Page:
The Gold Rush and the Plains of Colorado

Central City, circa early 1860s - March 2014

Central City, circa early 1860s. Photo courtesy of Denver Public Library, Western History and Genealogy Collection. Call Number L-586

This article is part of a series by the National Park Service concerning the 150th Memorial of the Sand Creek Massacre.

One of the contributing factors to the Sand Creek Massacre, the Colorado Gold Rush encouraged thousands of people to move across the plains, seeking their fortunes in Colorado’s gold fields. Over fifty thousand people came to the Pike’s Peak area in 1859 alone, moving over Cheyenne and Arapaho tribal lands. These settlers pushed some tribes from the gold fields and relied on caravans coming from the East for survival and trade.

With thousands of new faces in Colorado Territory in 1858-63, the Gold Rush produced tensions that helped contribute to conflict between the white settlers and Plains Indians. Settlers called for removing Indians from the land, while the Cheyenne and Arapaho largely sought a peaceful resolution to the conflict. Violent confrontations ended with murders on both sides during 1864, leading to the massacre on Sand Creek, followed by years of warfare on the plains.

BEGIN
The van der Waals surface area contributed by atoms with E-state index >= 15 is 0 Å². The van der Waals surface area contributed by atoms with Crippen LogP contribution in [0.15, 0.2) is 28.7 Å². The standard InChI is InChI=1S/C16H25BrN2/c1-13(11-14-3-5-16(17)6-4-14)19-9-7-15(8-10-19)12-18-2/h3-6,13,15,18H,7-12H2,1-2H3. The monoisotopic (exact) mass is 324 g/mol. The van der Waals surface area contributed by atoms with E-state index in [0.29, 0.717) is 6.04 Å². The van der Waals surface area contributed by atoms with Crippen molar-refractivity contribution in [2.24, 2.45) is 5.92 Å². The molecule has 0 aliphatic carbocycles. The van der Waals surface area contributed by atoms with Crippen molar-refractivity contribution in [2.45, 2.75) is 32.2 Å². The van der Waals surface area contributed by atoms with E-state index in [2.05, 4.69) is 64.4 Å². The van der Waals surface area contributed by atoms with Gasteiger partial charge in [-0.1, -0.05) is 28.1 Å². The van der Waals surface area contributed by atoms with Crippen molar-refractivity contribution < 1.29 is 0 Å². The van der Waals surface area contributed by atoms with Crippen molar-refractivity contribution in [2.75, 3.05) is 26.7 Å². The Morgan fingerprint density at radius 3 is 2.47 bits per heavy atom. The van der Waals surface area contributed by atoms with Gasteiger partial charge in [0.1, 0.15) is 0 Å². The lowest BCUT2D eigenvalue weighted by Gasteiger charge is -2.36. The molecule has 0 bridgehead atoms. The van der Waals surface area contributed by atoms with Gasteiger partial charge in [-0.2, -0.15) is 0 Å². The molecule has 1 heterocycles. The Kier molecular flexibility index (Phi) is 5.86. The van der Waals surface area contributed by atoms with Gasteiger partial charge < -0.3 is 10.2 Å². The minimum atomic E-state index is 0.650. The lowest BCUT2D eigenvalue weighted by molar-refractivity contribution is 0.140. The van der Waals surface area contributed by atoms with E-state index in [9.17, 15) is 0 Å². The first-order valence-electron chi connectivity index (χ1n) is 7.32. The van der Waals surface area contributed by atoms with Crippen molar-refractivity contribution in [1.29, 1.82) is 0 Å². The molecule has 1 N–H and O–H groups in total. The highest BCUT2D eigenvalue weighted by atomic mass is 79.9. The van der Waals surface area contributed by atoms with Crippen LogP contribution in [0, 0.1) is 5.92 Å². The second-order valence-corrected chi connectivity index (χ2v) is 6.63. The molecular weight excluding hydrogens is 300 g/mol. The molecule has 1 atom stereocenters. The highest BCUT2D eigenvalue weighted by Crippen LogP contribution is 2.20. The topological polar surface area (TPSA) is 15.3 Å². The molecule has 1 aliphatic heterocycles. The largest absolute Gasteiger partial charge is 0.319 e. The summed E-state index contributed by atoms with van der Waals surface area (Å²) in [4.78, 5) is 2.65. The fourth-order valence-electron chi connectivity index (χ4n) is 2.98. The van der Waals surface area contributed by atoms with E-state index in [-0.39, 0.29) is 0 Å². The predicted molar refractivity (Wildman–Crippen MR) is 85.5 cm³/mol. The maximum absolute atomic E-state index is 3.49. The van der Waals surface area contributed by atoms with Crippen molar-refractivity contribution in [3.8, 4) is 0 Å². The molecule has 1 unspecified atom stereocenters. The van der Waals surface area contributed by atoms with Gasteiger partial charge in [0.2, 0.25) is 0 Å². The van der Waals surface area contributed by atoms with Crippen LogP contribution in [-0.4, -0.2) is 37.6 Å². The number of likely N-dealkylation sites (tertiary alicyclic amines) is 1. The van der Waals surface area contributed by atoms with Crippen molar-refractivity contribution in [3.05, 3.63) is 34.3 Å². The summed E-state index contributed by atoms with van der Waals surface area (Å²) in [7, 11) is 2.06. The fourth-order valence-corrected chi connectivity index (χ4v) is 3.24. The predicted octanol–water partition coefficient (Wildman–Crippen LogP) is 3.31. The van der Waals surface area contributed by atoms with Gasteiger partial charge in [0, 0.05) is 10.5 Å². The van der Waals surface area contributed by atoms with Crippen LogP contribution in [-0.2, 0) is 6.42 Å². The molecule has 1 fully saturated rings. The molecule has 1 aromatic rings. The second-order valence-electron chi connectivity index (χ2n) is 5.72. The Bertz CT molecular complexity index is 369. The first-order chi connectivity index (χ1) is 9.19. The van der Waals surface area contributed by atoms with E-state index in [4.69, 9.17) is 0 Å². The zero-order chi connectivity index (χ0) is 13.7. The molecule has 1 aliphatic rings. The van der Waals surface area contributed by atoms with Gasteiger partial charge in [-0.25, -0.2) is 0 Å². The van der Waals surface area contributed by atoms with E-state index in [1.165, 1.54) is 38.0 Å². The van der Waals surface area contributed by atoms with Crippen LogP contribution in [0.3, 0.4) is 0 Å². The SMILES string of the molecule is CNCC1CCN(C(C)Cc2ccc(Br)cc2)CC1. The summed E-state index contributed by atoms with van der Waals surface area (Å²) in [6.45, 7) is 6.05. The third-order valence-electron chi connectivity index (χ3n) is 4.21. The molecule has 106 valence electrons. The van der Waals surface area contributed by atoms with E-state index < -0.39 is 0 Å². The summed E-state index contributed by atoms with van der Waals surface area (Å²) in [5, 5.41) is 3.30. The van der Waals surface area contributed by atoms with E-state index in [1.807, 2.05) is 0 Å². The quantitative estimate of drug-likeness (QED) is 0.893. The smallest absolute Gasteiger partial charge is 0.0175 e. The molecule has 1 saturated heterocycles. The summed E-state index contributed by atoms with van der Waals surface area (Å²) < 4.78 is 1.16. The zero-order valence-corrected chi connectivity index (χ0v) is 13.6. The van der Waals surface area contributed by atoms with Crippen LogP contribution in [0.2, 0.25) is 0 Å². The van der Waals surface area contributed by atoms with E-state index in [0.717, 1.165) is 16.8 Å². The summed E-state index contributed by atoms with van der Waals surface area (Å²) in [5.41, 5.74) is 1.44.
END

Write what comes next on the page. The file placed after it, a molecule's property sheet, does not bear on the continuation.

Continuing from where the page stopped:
To find out more about the ways the Gold Rush affected the High Plains and its people, go to or visit the Sand Creek Massacre National Historic Site outside of Eads, Colorado.

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